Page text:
Virgin Gorda, Tortola, British Virgin Islands | CruiseBe
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Virgin Gorda

Natural sights
island, beach, nature

Virgin Gorda is the third-largest (after Tortola and Anegada) and second most populous of the British Virgin Islands (BVI). Located at approximately 18 degrees, 48 minutes North, and 64 degrees, 30 minutes West, it covers an area of about 8 square miles (21 km2). Christopher Columbus is said to have named the island "The Fat Virgin", because the island's profile on the horizon looks like a fat woman lying on her side.

The main commercial and residential area is Spanish Town on the southwestern part of the island.

An unusual geologic formation known as "The Baths" located on the southern end of the island makes Virgin Gorda one of the BVI's major tourist destinations. At The Baths, in spite of evidence of the island's largely volcanic origins, huge granite boulders lie in piles on the beach, forming scenic grottoes that are open to the sea. Granite is an intrusive igneous rock, thus not volcanic. It did form from magma, however, at great depth. Granite becomes exposed at surface only after geologic ages of erosion removes the overburden. Further erosion broke the granite into large boulders and rounded their surfaces. North of the Baths is the Virgin Gorda Yacht Harbor, formerly owned by Little Dix Bay. The most notable ruin on Virgin Gorda is the old Copper Mine.

One of the great harbors of the world, North Sound, and historically Gorda Sound, lies at the NE end of the island. It is bordered by 4 islands and connecting reef systems that keep the sound calm, creating one of the world's great watersports meccas, with over 3,000 acres (1,200 hectares) of protected waters. At the Eastern end of the sound is the premier anchorage, in the lee of Biras Hill (el. 435'). The village, resort, and marina at this point (Jon'O'Point) is called the Bitter End Yacht Club, and runs for approximately one mile of coastline. The sound is a famous destination for charter yachts and contains over 130 moorings. Historically renowned as well, the anchorage off Bitter End was the site of Sir Francis Drake and Sir John Hawkins' 1595 fleet rendez-vous, two Elizabethan British Admirals who lead Britain's ascendance into naval supremacy. 26 ships anchored in the sound and used the large hill at Bitter End to practice for their attack on San Juan, to rest Puerto Rico from Spain. With both admirals dying on the 1595/1596 voyage, the land at Bitter End may be the last place that these legendary mariners set foot on British soil. Nearly all of the 200' + megayachts of the world have anchored or tied up at the docks of the megayacht-equipped marinas in this harbor. Norman Rockwell, Bridget Bardot and John Wayne's signatures are in the hotel guest book from Bitter End circa 1969.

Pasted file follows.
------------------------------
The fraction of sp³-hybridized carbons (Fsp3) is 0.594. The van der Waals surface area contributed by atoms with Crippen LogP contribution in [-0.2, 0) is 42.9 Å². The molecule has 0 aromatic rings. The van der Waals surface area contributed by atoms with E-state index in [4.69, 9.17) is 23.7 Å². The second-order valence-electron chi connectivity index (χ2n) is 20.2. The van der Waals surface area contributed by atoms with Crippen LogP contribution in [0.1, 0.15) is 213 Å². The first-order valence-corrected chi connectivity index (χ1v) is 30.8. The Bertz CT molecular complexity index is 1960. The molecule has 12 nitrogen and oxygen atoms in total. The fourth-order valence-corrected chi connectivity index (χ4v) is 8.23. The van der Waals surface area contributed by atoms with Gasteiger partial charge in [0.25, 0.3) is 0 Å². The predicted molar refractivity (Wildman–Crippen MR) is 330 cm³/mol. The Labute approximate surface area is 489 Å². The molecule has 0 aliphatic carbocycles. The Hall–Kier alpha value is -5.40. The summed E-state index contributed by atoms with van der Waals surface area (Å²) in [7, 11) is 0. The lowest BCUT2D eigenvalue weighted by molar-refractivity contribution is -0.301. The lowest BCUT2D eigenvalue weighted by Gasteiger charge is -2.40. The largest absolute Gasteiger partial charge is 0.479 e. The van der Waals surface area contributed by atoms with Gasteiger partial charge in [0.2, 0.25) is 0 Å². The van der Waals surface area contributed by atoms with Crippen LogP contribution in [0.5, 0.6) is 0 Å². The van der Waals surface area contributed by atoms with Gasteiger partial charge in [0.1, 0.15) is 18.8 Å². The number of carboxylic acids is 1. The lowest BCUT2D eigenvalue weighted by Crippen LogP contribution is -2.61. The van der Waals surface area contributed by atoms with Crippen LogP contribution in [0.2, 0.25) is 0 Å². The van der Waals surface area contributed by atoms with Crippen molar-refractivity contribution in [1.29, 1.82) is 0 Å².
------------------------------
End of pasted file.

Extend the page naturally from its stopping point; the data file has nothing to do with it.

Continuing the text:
Ferry services from Virgin Gorda and Tortola as well as small airlines serve the island. In January 2010, Virgin Gorda Airport was restricted to a very small list of airlines by Air Safety Support International, the territory's aviation regulatory agency, which demanded that the airport be brought in line with international safety standards. The airport reopened in December 2010.

Tourists come from neighbouring islands such as Tortola and St. Thomas by boat and return to these islands for air transportation.


The British Virgin Islands operates several government schools. Virgin Gorda residents are served by Robinson O'Neal Memorial Primary School, a primary school, and Bregado Flax Educational Centre, a combined primary and secondary school which opened in 1982. In 2000 the government created plans to create a primary school on the island.


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